When Reality Becomes Stranger Than Fiction

Hello again!

First of all, I’d like to apologize for taking a 2 month vacation between posts. You could have sailed around the world in less time than it took me to write a follow-up to my initial foray into the blogosphere. I want to thank you all for following, liking, and commenting on the post about Adam Scott’s victory.  Your comments and questions were thoughtful, inspiring, and challenging.  Considering the positive feedback and praise I received from the WordPress community and readership, you definitely deserve more than one post in two months!

As a Mental Skills Coach who tries to practice what I preach, I’m not one for excuses, so I won’t give you any. However, I will tell you what has been going on the past two months to help explain the drought between posts, and provide some incentive to keep reading in the future.

If you read the “About Jesse” section, you know I was finishing up my Ph.D. in Sport and Exercise Psychology at West Virginia University. Well, I’m proud to say that in the last 6 weeks I successfully defended my dissertation, interviewed for a job, got said job, went to way too many graduation parties, and moved to Hawaii. As you can imagine, these events have taken up most of my time since Adam’s first Major. (Side note, Adam didn’t make the cut at last weekend’s US Open, so make sure to see how he bounces back and applies those mental skills at next month’s British Open)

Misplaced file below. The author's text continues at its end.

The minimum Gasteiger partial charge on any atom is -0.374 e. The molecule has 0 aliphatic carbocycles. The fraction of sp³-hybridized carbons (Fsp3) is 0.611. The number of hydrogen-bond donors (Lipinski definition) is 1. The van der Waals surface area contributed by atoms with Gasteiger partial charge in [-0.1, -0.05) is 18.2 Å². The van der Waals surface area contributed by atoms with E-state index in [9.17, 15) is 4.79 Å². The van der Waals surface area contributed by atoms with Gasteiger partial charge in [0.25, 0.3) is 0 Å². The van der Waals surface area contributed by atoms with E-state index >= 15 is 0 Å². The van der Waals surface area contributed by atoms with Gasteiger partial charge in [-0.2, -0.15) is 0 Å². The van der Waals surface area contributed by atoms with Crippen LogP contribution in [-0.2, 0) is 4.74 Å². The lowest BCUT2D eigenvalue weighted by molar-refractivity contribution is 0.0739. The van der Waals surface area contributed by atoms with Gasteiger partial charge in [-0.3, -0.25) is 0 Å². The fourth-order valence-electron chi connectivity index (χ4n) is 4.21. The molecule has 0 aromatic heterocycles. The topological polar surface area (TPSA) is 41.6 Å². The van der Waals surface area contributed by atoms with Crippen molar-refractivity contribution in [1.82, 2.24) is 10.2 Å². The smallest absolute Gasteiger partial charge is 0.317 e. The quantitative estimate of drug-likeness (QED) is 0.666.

Why should you care about all this? Great question!

  1. Completing my degree means I’ll (probably) have more time to write about what I love: helping athlete and coaches improve performance.
  2. More time and more posts means I can have a greater online presence and interact more with you!
  3. I was hired to be a Performance Enhancement Specialist in the Comprehensive Soldier and Family Fitness Program (Read About CSF2 Here).
  4. I will be working in Hawaii with US Soldiers and other military personnel. My job is to help them become better performers, increase resiliency, and develop mental toughness.  In essence, teach them how to apply the same mental skills I teach athletes and coaches in their performances.
  5. This is a phenomenal job in a dream location that will allow me to pursue my passion with arguably the most mentally tough performers on the planet: United States Soldiers.
  6. These experiences will make me a better Sport Psychology Professional and challenge me to provide some of the best Sport and Performance psychology content on the web!
  7. In addition to working with the US Military, I will continue to work with athletes and coaches across the country and make sure to connect sport psychology, military psychology, and performance psychology concepts in a way that is easy to understand, applicable, and beneficial for my readers.

As you can see, there’s a lot in store and I’m excited you will be a part of it!

I start work this week and hope to have a more predictable stream of posts, articles, links, and content once I get a feel for life on the Island.

I promise to keep writing quality posts if you promise to continue to contribute as much as you did a couple of months ago.

For now, read below and check out some comments from a recent talk I gave to a group of students from the Los Angeles chapter of the National Society for Leadership and Success!